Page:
Every grant has different requirements. Some grants specifically target women or minorities. Some are limited to a geographical location. And some organizations offer grants for projects that will further their own goals. It’s worth looking at all of the grants to see which might fit your needs and situation. Only some of the grants offered by the organizations below are for organic or sustainable farming systems.
Writing a Grant Proposal
Writing a grant proposal can be challenging, especially if you’ve never done it before. The Center for Participatory Change has written a step-by-step summary of how to write a grant. Start there and move on to the Foundation Center’s detailed short course on writing grant proposals.
The federal government is probably the largest source of grants for small farmers. The National Agricultural Library, part of the USDA, has put together a page of government organizations that offer grants to small farmers.
ATTRA, a project of the National Center for Appropriate Technology, has compiled a large number of grants and loans for small to medium-sized farms. The Fronterra Farmer Foundation offer grants up to $12,000 for farmers selling to customers in Chicago. SARE Youth Grants give kids 8-18 years old up to $400 for on-farm research and education projects. Ohio has a loan program for new and expanding programs in aquaculture, food processing, or biofuels that offers $10,000-100,000. There are a lot more programs to sort through.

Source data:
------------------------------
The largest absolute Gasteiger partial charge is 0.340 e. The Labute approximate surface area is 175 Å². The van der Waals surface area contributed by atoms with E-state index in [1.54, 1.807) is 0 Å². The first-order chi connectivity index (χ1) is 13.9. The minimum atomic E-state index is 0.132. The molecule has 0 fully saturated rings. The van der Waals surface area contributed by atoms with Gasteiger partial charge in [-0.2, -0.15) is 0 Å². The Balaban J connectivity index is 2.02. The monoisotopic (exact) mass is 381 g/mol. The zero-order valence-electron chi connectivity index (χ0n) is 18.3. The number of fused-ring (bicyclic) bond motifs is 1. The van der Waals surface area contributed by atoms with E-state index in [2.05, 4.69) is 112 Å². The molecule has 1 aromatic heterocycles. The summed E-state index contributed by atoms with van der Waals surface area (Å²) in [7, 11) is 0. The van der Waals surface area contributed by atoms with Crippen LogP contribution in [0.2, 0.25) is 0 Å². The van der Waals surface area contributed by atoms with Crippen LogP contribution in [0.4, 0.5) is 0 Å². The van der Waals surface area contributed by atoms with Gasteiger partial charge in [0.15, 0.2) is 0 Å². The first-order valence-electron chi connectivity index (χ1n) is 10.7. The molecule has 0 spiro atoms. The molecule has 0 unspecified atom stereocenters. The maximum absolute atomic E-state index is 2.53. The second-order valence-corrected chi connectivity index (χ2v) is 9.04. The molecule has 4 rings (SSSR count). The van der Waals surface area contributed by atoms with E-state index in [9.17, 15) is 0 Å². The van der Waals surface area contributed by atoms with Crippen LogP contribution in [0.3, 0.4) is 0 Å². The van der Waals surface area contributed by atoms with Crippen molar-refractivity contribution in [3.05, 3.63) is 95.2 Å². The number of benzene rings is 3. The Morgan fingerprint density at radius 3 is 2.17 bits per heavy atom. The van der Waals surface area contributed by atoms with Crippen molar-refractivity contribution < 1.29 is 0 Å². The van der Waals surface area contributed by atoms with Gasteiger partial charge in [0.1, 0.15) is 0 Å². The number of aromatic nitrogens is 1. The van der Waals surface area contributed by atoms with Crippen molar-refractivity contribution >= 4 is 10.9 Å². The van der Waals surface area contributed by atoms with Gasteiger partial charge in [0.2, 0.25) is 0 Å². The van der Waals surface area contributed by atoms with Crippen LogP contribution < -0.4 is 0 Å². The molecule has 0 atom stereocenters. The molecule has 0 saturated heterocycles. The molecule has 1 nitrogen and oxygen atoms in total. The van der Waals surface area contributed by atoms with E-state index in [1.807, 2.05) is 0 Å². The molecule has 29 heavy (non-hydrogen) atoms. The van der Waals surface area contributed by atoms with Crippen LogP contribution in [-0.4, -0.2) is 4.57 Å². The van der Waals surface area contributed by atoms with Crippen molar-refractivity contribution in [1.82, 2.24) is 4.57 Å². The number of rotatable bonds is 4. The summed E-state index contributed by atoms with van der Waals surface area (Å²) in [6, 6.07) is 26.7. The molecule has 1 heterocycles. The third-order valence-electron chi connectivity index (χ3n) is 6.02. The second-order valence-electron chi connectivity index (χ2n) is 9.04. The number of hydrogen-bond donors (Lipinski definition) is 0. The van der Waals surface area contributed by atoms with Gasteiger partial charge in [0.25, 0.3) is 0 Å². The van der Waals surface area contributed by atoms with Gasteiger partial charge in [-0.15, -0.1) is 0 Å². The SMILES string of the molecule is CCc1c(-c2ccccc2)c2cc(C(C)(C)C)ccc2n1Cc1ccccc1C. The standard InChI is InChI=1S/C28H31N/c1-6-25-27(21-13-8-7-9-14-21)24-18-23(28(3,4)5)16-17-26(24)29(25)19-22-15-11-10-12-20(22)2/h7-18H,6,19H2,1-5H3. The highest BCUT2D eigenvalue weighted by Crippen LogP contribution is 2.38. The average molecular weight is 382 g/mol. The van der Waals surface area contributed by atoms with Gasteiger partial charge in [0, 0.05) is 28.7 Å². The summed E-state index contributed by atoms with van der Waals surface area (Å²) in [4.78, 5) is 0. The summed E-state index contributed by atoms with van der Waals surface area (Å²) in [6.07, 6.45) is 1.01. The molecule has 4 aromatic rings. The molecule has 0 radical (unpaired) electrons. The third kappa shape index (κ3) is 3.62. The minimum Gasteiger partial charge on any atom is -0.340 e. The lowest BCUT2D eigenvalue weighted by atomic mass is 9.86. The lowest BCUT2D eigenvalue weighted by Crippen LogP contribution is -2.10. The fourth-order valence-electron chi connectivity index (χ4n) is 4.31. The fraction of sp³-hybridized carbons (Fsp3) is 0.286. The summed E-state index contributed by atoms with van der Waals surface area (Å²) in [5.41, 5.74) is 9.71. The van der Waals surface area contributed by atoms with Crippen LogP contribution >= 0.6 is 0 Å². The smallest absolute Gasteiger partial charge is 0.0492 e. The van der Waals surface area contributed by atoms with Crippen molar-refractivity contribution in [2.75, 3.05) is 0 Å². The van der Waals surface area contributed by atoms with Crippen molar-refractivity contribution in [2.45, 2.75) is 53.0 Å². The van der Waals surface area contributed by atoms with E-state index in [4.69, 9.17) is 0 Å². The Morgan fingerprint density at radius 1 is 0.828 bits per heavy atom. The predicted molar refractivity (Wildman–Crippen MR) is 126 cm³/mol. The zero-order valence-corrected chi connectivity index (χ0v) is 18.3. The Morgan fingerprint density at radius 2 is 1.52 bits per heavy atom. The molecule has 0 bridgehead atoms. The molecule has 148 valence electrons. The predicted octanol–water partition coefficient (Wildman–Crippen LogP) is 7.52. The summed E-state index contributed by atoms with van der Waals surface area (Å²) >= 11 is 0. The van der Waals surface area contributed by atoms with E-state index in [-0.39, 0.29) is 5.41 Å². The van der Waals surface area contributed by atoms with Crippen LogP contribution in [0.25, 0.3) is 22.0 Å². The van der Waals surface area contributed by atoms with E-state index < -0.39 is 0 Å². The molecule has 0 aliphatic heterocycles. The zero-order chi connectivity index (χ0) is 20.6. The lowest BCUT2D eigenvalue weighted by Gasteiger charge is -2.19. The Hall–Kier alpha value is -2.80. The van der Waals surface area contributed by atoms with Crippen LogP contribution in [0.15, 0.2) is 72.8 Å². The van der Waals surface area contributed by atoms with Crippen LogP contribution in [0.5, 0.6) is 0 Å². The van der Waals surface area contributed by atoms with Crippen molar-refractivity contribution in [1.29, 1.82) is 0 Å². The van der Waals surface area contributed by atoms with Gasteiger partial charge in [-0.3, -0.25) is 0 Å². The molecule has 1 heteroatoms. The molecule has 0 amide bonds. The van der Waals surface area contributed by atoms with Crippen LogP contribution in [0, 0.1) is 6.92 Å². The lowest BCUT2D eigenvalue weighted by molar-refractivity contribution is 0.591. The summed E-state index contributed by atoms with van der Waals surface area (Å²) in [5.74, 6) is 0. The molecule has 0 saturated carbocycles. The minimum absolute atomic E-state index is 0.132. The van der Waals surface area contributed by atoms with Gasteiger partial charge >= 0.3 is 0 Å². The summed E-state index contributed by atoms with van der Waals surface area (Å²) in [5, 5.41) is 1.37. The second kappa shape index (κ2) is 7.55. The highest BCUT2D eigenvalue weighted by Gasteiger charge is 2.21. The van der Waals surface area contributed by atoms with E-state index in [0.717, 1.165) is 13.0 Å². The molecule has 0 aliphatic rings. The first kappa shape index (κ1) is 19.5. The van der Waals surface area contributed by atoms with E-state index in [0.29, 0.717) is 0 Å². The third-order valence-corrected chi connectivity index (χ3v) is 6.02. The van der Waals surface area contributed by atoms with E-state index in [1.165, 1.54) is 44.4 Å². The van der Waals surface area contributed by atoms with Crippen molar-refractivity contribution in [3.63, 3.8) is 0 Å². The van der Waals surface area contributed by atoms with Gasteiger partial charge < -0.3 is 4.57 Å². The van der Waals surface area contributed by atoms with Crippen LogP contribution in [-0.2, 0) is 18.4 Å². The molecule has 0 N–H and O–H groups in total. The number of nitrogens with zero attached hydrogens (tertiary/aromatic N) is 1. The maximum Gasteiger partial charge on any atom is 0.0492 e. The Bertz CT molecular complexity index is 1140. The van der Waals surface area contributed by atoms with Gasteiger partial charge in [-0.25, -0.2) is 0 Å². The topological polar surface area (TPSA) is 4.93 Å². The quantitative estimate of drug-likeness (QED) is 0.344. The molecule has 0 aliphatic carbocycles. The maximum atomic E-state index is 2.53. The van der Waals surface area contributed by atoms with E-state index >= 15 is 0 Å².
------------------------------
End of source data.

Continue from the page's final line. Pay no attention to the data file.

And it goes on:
Your local Cooperative Extension office might know of local organizations that want to help out small farmers. Find your local extension office and look around their web site, or give them a call.
Also, check your state departments of agriculture. Many will have grants for specific crops or farming methods they would like to promote.
Other Possible Grant Sources
Beyond these, consider who your customers are. Some farmers market associations offer small grants. Some restaurant groups might offer grants or help with loans in order to keep their fresh ingredients coming.
And finally, think of any growers associations you belong to (or are eligible to belong to). Many of them have projects they want to fund, which might be what you are wanting to do anyway.
Image by photofarmer, used with Creative Commons license.